The Progressive Conservatives (PC) under Tim Hudak say they will add an additional 5,000 long-term care beds on top of the 35,000 that are already coming on stream. There is no reason to suggest that Hudak will handle this any different than his predecessor Premier Mike Harris did.
Historically, the relationship between the Conservatives and the long-term care corporations has been very tight.
In 1998, when the government announced a $1 billion would be spent to create 20,000 new long-term care beds in Ontario, the PC’s received large campaign contributions from the top three private for-profit long term care corporations operating in Ontario: Extendicare, Liesureworld, and Central Park Lodges Real Estate Income Trust (CPL REIT)
In 2001 when the tenders were announced, two thirds of the new beds were awarded to for-profit operators. Extendicare, Leisureworld, and CPL REIT received 39.5 per cent of the contracts.
Upon the completion of construction, all the sites received the provincial per diem funding for all beds in operation just like the other facility operators but also continue to receive an additional subsidy of up to $10.35 per bed per day, payable for the next 20 years to offset the cost of borrowing and construction. That is $75,550.00 per bed over 20 years.
This was an unprecedented subsidy of the construction costs for the private sector. After 20 years the facility operators will own the new building with no further obligation to the taxpayers.
In 2001 the private for-profit nursing homes began to operate the majority of LTC home beds in Ontario.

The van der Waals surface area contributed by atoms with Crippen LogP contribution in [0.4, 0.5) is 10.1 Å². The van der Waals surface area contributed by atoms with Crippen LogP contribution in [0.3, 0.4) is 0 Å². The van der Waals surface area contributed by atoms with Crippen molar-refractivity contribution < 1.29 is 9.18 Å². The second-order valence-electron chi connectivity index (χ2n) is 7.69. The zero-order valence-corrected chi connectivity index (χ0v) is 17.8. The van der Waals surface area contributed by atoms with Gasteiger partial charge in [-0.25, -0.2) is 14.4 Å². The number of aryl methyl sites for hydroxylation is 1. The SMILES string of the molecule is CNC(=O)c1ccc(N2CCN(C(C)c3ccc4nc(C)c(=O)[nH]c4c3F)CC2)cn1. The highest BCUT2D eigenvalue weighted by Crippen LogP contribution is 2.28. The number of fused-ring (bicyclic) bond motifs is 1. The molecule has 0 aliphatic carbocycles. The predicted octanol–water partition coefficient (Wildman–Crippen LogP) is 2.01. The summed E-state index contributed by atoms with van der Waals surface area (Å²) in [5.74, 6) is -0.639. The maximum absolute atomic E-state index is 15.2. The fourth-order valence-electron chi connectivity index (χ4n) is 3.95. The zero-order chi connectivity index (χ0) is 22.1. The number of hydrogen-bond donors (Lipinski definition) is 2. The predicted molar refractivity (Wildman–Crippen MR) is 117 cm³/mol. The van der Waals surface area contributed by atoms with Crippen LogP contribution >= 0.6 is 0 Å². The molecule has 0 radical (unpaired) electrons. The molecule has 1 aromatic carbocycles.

In 2003, Chartwell Real Estate Income Trust (REIT) was formed by consolidating three other private long-term care home operations and according to its trust document was established for the purpose of investing in a portfolio of income-producing seniors facilities. It has grown into one of the largest private long-term care providers in Ontario.
According to information obtained by the Ontario Health Coalition in 2008 through a Freedom of Information request, the lowest level of care is provided in the for-profit nursing homes compared to the not-for profit and municipal facilities.
The latest available data shows Ontario pays 36 per cent more in accommodation rates for long-term care than other provinces.
Most of the large private for-profit operators are structured as a Real Estate Income Trust (REIT) so they don’t pay any corporate taxes.
There is a critical need for long term care beds in Ontario. To get the most efficiency for public funding, Ontario needs to invest in not-for profit and public long term care beds.